Astronauts Make History with 1st-ever All-Women Spacewalk
Expedition 61 Flight Engineers Christina Koch and Jessica Meir of NASA concluded their spacewalk, the first with only women. During the 7-hour, 17-minute spacewalk, the two NASA astronauts completed the replacement a failed power charging component, also known as a battery charge-discharge unit (BCDU). The BCDU regulates the charge to the batteries that collect and distribute solar power to the orbiting lab’s systems. Mission control activated the newly installed BCDU and reported it is operating properly.
The astronauts were also able to accomplish some get-ahead tasks including installation of a stanchion on the Columbus module for support of a new external ESA (European Space Agency) payload platform called Bartolomeo scheduled for launch to the station in 2020.
It was the eighth spacewalk outside the station this year. Space station crew members have now conducted 221 spacewalks in support of assembly and maintenance of the orbiting laboratory. Spacewalkers have spent a total of 57 days, 20 hours, and 29 minutes working outside the station.
It was the first spacewalk for Meir and the fourth for Koch, who now has spent a total of 27 hours and 48 minutes spacewalking. It is the first spaceflight for both women, who were selected in the 2013 astronaut class that had equal numbers of women and men. Koch arrived to the orbiting laboratory in March 2019 and will remain in space for an extended duration mission of 11 months to provide researchers the opportunity to observe effects of long-duration spaceflight on a woman to prepare for human missions to the Moon and Mars.
Meir became the 15th woman to spacewalk, and the 14th U.S. woman. It was the 43rd spacewalk to include a woman. Women have been performing spacewalks since 1984, when Russian cosmonaut Svetlana Savitskaya spacewalked in July and NASA astronaut Kathryn Sullivan spacewalked in October.
The faulty BCDU is due to return to Earth on the next SpaceX Dragon resupply ship for inspection. Station managers will reschedule the three battery replacement spacewalks for a future date. In the meantime, the five planned spacewalks to repair a cosmic particle detector, the Alpha Magnetic Spectrometer, are still on the calendar for November and December.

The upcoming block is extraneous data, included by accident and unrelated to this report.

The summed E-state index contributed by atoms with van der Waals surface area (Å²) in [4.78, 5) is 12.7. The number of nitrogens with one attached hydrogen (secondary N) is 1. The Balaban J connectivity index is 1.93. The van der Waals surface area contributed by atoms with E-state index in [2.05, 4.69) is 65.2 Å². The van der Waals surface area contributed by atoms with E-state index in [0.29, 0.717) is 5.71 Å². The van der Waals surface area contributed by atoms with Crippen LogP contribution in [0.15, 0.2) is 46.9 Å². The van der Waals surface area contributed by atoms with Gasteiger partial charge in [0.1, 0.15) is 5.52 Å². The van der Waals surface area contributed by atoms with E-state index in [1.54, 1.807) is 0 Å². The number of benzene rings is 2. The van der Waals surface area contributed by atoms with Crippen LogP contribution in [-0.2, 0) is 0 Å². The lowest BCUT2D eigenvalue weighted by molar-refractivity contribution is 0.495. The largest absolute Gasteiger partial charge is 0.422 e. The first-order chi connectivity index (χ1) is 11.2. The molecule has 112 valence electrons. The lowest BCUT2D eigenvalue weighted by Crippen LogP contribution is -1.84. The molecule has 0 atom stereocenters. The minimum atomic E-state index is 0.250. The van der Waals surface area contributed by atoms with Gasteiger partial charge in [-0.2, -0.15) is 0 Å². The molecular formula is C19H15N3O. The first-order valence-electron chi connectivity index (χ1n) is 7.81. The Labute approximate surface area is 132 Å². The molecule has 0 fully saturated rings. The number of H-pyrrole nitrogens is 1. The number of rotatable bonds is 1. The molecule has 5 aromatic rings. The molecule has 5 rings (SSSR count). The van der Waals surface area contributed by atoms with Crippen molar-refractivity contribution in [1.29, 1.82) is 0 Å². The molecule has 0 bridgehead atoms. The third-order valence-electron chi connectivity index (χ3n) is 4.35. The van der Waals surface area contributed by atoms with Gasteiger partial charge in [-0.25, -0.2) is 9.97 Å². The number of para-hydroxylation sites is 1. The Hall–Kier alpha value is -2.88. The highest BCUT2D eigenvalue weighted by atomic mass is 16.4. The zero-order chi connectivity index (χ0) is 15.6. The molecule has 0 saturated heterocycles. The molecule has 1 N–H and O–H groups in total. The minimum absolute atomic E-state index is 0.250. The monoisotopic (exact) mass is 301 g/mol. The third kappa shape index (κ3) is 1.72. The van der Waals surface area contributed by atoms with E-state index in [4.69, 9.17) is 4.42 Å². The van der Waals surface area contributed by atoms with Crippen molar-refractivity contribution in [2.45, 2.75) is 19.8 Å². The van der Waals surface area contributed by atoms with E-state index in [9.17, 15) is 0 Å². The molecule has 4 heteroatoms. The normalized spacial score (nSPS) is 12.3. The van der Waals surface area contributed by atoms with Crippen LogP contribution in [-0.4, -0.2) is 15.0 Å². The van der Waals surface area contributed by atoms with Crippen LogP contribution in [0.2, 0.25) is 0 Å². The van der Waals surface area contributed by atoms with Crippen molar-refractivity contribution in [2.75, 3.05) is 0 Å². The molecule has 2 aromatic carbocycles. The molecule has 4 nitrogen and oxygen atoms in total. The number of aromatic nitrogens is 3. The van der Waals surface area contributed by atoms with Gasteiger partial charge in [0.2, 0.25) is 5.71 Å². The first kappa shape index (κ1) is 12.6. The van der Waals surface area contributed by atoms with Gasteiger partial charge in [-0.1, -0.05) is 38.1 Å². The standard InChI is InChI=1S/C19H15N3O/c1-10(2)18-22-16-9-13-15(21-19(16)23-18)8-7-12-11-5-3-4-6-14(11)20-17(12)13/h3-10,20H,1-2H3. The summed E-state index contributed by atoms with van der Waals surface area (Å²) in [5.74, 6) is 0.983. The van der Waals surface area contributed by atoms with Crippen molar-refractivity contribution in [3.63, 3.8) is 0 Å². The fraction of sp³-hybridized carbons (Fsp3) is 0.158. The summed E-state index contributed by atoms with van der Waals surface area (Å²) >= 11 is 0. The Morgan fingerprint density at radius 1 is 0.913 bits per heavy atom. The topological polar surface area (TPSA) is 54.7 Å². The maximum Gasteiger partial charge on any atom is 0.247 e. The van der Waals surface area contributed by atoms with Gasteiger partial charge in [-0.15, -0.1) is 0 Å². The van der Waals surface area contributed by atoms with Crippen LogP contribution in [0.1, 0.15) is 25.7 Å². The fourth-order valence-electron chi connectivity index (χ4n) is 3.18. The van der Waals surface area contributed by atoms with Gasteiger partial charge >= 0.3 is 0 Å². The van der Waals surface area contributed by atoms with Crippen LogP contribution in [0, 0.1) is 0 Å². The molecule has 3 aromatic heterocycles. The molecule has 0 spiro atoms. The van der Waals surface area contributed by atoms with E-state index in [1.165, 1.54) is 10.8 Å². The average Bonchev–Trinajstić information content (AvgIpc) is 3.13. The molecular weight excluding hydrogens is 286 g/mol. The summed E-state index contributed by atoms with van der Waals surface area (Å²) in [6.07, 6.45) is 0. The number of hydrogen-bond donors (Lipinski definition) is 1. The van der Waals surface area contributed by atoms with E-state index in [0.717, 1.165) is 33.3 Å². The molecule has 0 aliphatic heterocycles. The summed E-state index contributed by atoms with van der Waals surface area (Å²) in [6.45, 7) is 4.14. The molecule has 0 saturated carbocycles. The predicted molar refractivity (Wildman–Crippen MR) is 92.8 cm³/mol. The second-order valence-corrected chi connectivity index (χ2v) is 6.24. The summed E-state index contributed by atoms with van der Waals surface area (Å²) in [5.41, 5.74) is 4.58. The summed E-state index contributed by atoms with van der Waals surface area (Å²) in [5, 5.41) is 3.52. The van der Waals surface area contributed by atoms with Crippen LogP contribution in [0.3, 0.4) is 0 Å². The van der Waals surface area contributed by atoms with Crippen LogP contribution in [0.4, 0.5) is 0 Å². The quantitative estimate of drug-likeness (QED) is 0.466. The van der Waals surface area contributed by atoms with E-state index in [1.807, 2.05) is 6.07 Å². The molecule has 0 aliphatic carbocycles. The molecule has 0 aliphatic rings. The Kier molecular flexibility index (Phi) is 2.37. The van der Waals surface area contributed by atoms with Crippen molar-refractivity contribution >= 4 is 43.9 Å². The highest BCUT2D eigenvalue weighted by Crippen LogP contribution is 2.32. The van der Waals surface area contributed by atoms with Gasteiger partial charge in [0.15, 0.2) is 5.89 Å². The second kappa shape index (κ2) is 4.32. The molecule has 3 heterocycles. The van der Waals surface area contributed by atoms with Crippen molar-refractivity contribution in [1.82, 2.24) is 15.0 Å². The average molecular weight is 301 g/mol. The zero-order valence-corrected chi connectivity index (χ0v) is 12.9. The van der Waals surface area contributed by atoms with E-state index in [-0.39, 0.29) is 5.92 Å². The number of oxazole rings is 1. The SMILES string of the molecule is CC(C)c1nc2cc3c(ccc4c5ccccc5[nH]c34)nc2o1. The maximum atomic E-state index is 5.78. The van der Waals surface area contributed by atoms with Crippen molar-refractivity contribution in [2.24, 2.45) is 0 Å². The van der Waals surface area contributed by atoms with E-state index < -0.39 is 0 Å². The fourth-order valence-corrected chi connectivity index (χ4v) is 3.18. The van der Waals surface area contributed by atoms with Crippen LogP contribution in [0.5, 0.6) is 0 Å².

Two female astronauts have accomplished something no women have done before.
U.S. astronauts Christina Koch and Jessica Meir stepped outside the International Space Station Friday morning, the first time in history that two women have done a spacewalk together.
Koch and Meir were expected to spend more than five hours outside the space station to replace a failed power controller, but extended their spacewalk to "accomplish some get-ahead tasks on the space station," according to NASA.
The astronauts spoke with President Donald Trump and Vice President Mike Pence during the spacewalk.
The conversation marked the first time since the 1969 moon landing that a sitting president spoke directly to astronauts who were physically outside of a spacecraft in space, according to the White House.
Trump called the two astronauts “very brave people” for their service on the space station.
“I don’t think I want to do it. I must tell you that. But you are amazing people,” the president said, later adding, “You’re very brave, brilliant women.”
Meir told the president she and Koch saw the spacewalk as "just us doing our job."
"It's something we've been training for six years," she said. "For us, it's just coming out here and doing our job today. We were the crew that was tasked with this assignment."
"At the same time, we recognize that it is a historic achievement and we do of course want to give credit for all those who came before us," Meir added. "There has been a long line of female scientists, explorers, engineers and astronauts and we have followed in their footsteps to get us where we are today."
Meir said she hopes she and Koch provide inspiration "to everybody, not only women."
"To everybody that has a dream, that has a big dream and that is willing to work hard to make that dream come true, something that all of us that have made our way up here have done all throughout our lives," she said. "And I can tell you, the hard work certainly did pay off."
The remaining four astronauts aboard the International Space Station, all men, will stay inside while Koch and Meir complete their work.
People took to social media Friday to celebrate "HERstory in the making," as NASA is calling the history-making event.